Mind Game (マインド・ゲーム) is a 2004 Japanese animated feature film based on Robin Nishi’s manga of the same name. It was planned, produced and primarily animated by Studio 4°C and adapted and directed by Masaaki Yuasa in his directorial debut, with chief animation direction and model sheets by Yūichirō Sueyoshi, art direction by Tōru Hishiyama and groundwork and further animation direction by Masahiko Kubo.
It is unusual among features other than anthology films in using a series of disparate visual styles to tell one continuous story. As Yuasa commented in a Japan Times interview, “Instead of telling it serious and straight, I went for a look that was a bit wild and patchy. I think that Japanese animation fans today don’t necessarily demand something that’s so polished. You can throw different styles at them and they can still usually enjoy it.”The film received a cult audience and was well received, winning multiple awards worldwide, and has been praised by directors Satoshi Kon and Bill Plympton. Allegedly, according to Tekkonkinkreet director Michael Arias, there was consideration for a release of the film on R1 DVD but it fell through. The film is now available to stream on Netflix in Australia as of 2016. GKIDS announced that they licensed the film, which will be streamed on VRV Select on December 29, 2017 followed by a limited theatrical run in February 2018 and a home video release in spring 2018. (wiki)
spacetime coordinates: 2002 – 2003, Grande Chartreuse, Chartreuse MountainsInto Great Silence (German: Die große Stille) is a documentary film directed by Philip Gröning that was released in 2005. It is an intimate portrayal of the everyday lives of Carthusian monks of the Grande Chartreuse, a monastery high in the French Alps.
The idea for the film was proposed to the monks in 1984, but the Carthusians said they wanted time to think about it. They responded to Gröning 16 years later to say they were willing to permit him to shoot the movie if he was still interested. Gröning then came alone to live at the monastery, where no visitors were ordinarily allowed, for a total of six months. He filmed and recorded on his own, using no artificial light. Gröning then spent two and a half years editing the film. The final cut contains neither spoken commentary nor added sound effects. It consists of images and sounds that depict the rhythm of monastic life, with occasional intertitles displaying selections from Holy Scripture. (wiki)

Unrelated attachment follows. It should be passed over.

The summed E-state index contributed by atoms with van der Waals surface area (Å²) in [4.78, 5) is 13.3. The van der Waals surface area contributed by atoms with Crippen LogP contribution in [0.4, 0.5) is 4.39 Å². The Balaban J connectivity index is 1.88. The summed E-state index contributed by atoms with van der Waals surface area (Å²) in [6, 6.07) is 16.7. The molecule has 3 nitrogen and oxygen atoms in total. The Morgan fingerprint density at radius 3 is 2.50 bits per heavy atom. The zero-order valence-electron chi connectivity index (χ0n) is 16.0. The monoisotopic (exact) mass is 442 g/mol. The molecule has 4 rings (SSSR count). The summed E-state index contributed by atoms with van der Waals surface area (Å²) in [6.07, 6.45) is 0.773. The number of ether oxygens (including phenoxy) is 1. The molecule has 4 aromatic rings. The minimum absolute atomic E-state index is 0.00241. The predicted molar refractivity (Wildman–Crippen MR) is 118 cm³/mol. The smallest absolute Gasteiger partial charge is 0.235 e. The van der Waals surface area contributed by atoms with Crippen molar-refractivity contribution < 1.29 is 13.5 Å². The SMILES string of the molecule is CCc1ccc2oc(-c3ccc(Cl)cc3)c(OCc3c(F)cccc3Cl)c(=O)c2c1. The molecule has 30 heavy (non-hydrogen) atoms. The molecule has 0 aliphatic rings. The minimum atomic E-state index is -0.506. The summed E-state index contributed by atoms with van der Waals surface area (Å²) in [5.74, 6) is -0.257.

Cindy Sherman von Philipp Kaiser
Analyzing his relationship with the reclusive artist Cindy Sherman leads filmmaker Paul H-O (Hasegawa-Overacker) to confront his own identity in this personal and unexpectedly humorous documentary. Paul H-O became a fixture of the New York art scene in the 1990s with his public access show “GalleryBeat.” Armed with a video camera, he attended art gallery openings, intriguing many with his candid, witty assessments of the work and winning fans in the process. Among the latter was Cindy Sherman, the press-shy art superstar, who invited Paul to her studio for a series of exclusive filmed interviews. In these sessions, he gains insight into her artistic process and a romantic relationship blossoms as they fall in love. Their initial bliss takes a turn when Paul gets caught up in the aura of Cindy’s celebrity and he is subordinated to a role as Cindy’s guest at the star-studded openings and dinners she regularly attends. Spanning over 15 years and with unprecedented access to the great artist, including interviews with a veritable who’s who of the art and entertainment world, the film paints a vivid picture of the contemporary art scene and provides a witty, illuminating look at celebrity, anxiety, and art. (rottentomatoes)Cindy was initially supportive, but later opposed the project.